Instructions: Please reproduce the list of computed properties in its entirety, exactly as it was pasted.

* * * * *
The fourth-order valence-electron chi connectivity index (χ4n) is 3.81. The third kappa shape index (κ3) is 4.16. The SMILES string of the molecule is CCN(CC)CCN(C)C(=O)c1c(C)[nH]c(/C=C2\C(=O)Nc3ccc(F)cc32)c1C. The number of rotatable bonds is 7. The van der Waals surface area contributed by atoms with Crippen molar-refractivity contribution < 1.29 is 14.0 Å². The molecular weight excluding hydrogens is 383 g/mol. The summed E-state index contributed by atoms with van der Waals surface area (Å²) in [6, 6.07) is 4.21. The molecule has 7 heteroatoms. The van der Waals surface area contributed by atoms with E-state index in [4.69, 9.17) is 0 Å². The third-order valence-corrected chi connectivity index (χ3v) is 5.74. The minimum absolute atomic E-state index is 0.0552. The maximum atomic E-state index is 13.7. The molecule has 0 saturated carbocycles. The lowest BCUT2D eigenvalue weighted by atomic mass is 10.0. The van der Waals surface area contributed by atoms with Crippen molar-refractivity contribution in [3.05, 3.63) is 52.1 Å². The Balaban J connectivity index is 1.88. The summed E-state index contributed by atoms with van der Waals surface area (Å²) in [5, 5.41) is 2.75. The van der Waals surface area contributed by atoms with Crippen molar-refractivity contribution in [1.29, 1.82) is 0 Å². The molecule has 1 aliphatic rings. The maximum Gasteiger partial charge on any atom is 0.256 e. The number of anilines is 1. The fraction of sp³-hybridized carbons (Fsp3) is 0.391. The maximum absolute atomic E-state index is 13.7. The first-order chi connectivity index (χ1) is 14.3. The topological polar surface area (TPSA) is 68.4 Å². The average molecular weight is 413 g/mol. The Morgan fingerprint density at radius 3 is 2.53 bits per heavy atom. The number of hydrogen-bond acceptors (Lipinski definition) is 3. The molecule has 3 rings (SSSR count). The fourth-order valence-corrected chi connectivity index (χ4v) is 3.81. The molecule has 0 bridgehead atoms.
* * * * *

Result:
The fourth-order valence-electron chi connectivity index (χ4n) is 3.81. The third kappa shape index (κ3) is 4.16. The SMILES string of the molecule is CCN(CC)CCN(C)C(=O)c1c(C)[nH]c(/C=C2\C(=O)Nc3ccc(F)cc32)c1C. The number of rotatable bonds is 7. The van der Waals surface area contributed by atoms with Crippen molar-refractivity contribution < 1.29 is 14.0 Å². The molecular weight excluding hydrogens is 383 g/mol. The summed E-state index contributed by atoms with van der Waals surface area (Å²) in [6, 6.07) is 4.21. The molecule has 7 heteroatoms. The van der Waals surface area contributed by atoms with E-state index in [4.69, 9.17) is 0 Å². The third-order valence-corrected chi connectivity index (χ3v) is 5.74. The minimum absolute atomic E-state index is 0.0552. The maximum atomic E-state index is 13.7. The molecule has 0 saturated carbocycles. The lowest BCUT2D eigenvalue weighted by atomic mass is 10.0. The van der Waals surface area contributed by atoms with Crippen molar-refractivity contribution in [3.05, 3.63) is 52.1 Å². The Balaban J connectivity index is 1.88. The summed E-state index contributed by atoms with van der Waals surface area (Å²) in [5, 5.41) is 2.75. The van der Waals surface area contributed by atoms with Crippen molar-refractivity contribution in [1.29, 1.82) is 0 Å². The molecule has 1 aliphatic rings. The maximum Gasteiger partial charge on any atom is 0.256 e. The number of anilines is 1. The fraction of sp³-hybridized carbons (Fsp3) is 0.391. The maximum absolute atomic E-state index is 13.7. The first-order chi connectivity index (χ1) is 14.3. The topological polar surface area (TPSA) is 68.4 Å². The average molecular weight is 413 g/mol. The Morgan fingerprint density at radius 3 is 2.53 bits per heavy atom. The number of hydrogen-bond acceptors (Lipinski definition) is 3. The molecule has 3 rings (SSSR count). The fourth-order valence-corrected chi connectivity index (χ4v) is 3.81. The molecule has 0 bridgehead atoms.